"He was always able to come forward, despite wounds, despite illness, despite exhaustion. He was always ready to go," said Anthony Waskie, a Civil War historian, author, and Temple University professor who serves on the museum board.
"The men saw something in the horse, something we admire in people that face adversity and prevail. He became an icon."
Old Baldy was ridden by Gen. David Hunter at the first Bull Run, and sent to the Cavalry Depot in Washington to recuperate. There, Gen. George C. Meade bought him for $150, and Meade rode him faithfully through battle after battle.
"At Antietam," Waskie said, "he was shot, and seemed to be dead on the ground, flat . . . and the next day Meade sent his valet to go and get his saddle. And when the valet went into the field, the horse was up and grazing."
On July 2, 1863, the second day at Gettysburg, Meade, by then commander of all Union troops, was rallying his men on Cemetery Ridge when Old Baldy was shot out from under him.
On July 5, two days after the famous battle had ended, leaving 50,000 casualties, Meade included in a letter home, "Baldy was shot again, and I fear will not get over it."
Three days later he wrote: "I did not think he could live, but the old fellow has such a wonderful tenacity of life that I am in hopes he will."
Baldy survived the war, but saw no more combat.
After the war, Meade returned home to Philadelphia, where, among other duties, he became commissioner of Fairmount Park, and he often rode Old Baldy on the newly constructed trails that the general, trained as an engineer, helped design.
When Meade died on Nov. 11, 1872, Old Baldy marched in his funeral procession to Laurel Hill Cemetery.
Meade was not flashy, Waskie said, but he had earned the respect and affection of his men. "He wouldn't waste their lives unnecessarily, paid them on time, and fed them well," he said. "The horse became associated with the man, and it took on even more importance after Meade died."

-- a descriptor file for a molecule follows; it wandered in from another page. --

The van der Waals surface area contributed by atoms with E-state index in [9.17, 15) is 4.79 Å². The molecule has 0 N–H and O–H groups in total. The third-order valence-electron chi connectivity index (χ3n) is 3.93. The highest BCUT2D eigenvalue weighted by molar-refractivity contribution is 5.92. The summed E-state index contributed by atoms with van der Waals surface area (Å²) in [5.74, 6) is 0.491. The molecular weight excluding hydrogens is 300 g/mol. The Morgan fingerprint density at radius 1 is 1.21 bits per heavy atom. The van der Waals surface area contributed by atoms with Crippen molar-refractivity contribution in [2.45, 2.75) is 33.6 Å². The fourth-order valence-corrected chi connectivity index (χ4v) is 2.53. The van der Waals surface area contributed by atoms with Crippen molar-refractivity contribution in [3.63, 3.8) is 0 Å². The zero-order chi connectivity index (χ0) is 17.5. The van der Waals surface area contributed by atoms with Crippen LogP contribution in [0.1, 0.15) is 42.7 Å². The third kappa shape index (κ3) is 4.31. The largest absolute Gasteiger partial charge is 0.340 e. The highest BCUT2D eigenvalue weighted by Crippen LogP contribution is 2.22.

Old Baldy lived another decade, to age 30, cared for by a friend of Meade's near Jenkintown.
When the horse could no longer stand, a veterinarian put him down with poison, as Meade had wished. The Public Spirit of Jenkintown reported on Dec. 23, 1882:
"Baldy in life was as trustful as brave, and he swallowed with all confidence the two ounces of cyanide of potash that was poured down his throat . . .. A few more struggles and the old warhorse stentorously breathed his gallant life away."
Two men who served with Meade read the news report and went on Christmas Eve to Jenkintown, where they received permission to take the horse's head and have it stuffed and mounted on an ebony shield, inscribed with a record of his service. The men presented it to Post No. 1 of the Grand Army of the Republic, the veterans organization of its time.
That post evolved into the museum in Frankford, but it fell into such disrepair in the 1970s that it closed temporarily, and Old Baldy was transferred to the Civil War Museum on Pine Street in Center City.
When that museum closed in 2008, a legal struggle ensued, and Sunday, to the great joy of members of the Frankford museum, Old Baldy returned to what they consider his rightful home. The museum, at 4278 Griscom St. (www.garmuslib.org), is open Tuesdays from noon to 4 p.m. and the first Sunday of every month from noon to 5 p.m. Admission is free.
The museum prepared a special room just for Old Baldy. After a ribbon cutting, about 50 people walked through, admiringly.
"Wow, what a history!" said Jim Souder of South Jersey. "What a horse!"
Eric Schmincke, museum president, invited everyone up to the second floor for a champagne toast. Meade's favorite drink was champagne, and the general was known to drink it in the saddle.
"To Old Baldy," Schmincke said, "and all who protected the Union."
Contact staff writer Michael Vitez at 215-854-5639 or email@example.com.